Now it’s time to think about why you need one and what you should do with it.
I’ll start with a bold prediction: In the next decade or so, maybe less, your newspaper website is going to become largely obsolete unless it offers something dramatically different than what your audience can find via social media.
OK, that’s not really that bold. The signs are already there. According to a Pew Research Center report, roughly two-thirds of U.S. adults use Facebook and half those users get their news there — overall, that’s about a third of the general population. And that number trends upward when you add other social media sites like Twitter, Instagram and LinkedIn to the mix.
To put it in old-fashioned print terms, that is some serious penetration.
But here’s the thing: Those same social media users spend less time and visit fewer pages on your news site than someone who comes to your site directly, especially when it comes to hard news. According the Pew report, social media users — particularly Facebook users — are far less likely to engage on those issues, fearing others in the crowd may not agree with their opinions. Facebook users are also much less likely to turn to that platform when they want to follow news as it breaks, instead heading to Twitter.
However, the report goes on to say that a small, but growing number of social media users, 12 to 14 percent, have shared their own media of news events.
There are plenty of other studies about where people are going for news and how they use social media, but what we have from the Pew report gives you a great place to start thinking about what will attract viewers to your page — and what will get them to engage with you.
Remember: This is a different audience than your website, so the goal isn’t necessarily to always drive viewers to your site (see stats above), but rather to increase the reach of your page, the number of interactions you have and the quality of those interactions.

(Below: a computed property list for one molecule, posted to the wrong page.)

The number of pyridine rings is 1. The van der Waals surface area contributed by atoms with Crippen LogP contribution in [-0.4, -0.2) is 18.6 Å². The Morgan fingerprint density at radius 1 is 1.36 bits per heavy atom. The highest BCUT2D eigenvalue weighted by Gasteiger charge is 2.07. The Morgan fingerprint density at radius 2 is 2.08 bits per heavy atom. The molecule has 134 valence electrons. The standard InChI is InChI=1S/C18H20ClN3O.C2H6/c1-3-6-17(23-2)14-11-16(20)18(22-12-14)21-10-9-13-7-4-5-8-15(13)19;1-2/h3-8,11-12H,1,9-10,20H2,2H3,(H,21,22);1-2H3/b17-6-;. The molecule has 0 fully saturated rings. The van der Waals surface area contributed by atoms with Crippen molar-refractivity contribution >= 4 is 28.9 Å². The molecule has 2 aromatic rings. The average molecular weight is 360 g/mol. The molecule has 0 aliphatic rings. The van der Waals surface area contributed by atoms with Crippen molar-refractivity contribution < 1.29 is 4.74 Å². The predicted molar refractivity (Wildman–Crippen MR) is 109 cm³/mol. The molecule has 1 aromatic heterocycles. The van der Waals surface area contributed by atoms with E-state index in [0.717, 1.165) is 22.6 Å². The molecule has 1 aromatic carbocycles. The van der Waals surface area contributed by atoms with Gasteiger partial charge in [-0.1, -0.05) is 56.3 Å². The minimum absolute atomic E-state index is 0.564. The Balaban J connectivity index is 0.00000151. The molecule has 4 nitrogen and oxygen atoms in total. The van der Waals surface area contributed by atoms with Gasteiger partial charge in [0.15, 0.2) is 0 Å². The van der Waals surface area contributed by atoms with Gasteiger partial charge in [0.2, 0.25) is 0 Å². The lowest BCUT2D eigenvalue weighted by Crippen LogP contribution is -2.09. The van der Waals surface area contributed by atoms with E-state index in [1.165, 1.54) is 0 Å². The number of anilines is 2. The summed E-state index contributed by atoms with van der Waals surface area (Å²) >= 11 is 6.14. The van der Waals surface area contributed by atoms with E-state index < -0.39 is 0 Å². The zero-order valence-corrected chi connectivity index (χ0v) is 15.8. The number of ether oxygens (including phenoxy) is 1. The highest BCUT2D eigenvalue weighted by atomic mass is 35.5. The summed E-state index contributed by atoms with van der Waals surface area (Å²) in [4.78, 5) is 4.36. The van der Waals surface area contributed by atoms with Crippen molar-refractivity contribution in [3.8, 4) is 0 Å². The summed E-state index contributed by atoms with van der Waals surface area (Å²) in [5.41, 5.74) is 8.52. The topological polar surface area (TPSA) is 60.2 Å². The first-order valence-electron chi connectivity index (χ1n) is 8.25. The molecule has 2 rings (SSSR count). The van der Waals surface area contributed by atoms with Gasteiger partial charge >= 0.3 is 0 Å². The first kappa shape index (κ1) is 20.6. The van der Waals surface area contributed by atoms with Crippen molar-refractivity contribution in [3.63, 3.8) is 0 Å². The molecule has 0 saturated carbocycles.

Here are some ideas for simple, easy posts that come from Facebook itself, after it conducted a study:
*Ask a lot of questions. At the Daily News, we routinely crowdsource using Facebook, and we do use those comments in our stories. One rule: We always note in the post that we may use a person’s comment in our story, that way we don’t have to chase someone down to get permission.
*Follow up. Always. If you’re going to ask questions, be prepared to engage. Example: I noticed on my personal news feed that a lot of people like to post photos of their kids’ first day at school. So I posted a request on the Daily News Facebook page, asking readers to post their photos, and noting that I’d run as many as I could in the paper, expecting 2 or 3. I got more than 70 and had to go up 2 pages in the paper to accommodate them all. This year, we’ll sell sponsorship ads of those pages and make some money on that effort.
Follow up, part II. There will be trolls. Don’t hesitate to ban them. Your page, your rules. Facebook makes it easy by giving you that option as soon as you select the comment in question. Do it enough early on, and people get the message.